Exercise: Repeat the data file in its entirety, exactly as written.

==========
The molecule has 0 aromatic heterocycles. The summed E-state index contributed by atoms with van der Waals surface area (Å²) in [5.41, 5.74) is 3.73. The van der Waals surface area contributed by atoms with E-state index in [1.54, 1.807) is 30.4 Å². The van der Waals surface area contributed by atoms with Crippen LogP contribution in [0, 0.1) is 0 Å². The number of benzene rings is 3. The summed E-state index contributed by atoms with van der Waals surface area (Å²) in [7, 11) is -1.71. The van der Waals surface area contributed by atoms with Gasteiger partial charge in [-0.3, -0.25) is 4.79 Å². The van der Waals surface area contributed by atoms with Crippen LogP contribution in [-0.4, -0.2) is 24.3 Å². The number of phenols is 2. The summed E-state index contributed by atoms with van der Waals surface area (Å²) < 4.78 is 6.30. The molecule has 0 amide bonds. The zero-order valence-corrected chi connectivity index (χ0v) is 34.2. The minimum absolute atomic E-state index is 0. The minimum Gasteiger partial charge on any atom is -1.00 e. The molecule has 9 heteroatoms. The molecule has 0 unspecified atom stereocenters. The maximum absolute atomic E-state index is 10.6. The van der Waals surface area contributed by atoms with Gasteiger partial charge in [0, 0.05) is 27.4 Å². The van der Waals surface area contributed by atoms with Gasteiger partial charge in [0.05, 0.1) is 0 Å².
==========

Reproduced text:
The molecule has 0 aromatic heterocycles. The summed E-state index contributed by atoms with van der Waals surface area (Å²) in [5.41, 5.74) is 3.73. The van der Waals surface area contributed by atoms with E-state index in [1.54, 1.807) is 30.4 Å². The van der Waals surface area contributed by atoms with Crippen LogP contribution in [0, 0.1) is 0 Å². The number of benzene rings is 3. The summed E-state index contributed by atoms with van der Waals surface area (Å²) in [7, 11) is -1.71. The van der Waals surface area contributed by atoms with Gasteiger partial charge in [-0.3, -0.25) is 4.79 Å². The van der Waals surface area contributed by atoms with Crippen LogP contribution in [-0.4, -0.2) is 24.3 Å². The number of phenols is 2. The summed E-state index contributed by atoms with van der Waals surface area (Å²) < 4.78 is 6.30. The molecule has 0 amide bonds. The zero-order valence-corrected chi connectivity index (χ0v) is 34.2. The minimum absolute atomic E-state index is 0. The minimum Gasteiger partial charge on any atom is -1.00 e. The molecule has 9 heteroatoms. The molecule has 0 unspecified atom stereocenters. The maximum absolute atomic E-state index is 10.6. The van der Waals surface area contributed by atoms with Gasteiger partial charge in [0, 0.05) is 27.4 Å². The van der Waals surface area contributed by atoms with Gasteiger partial charge in [0.05, 0.1) is 0 Å².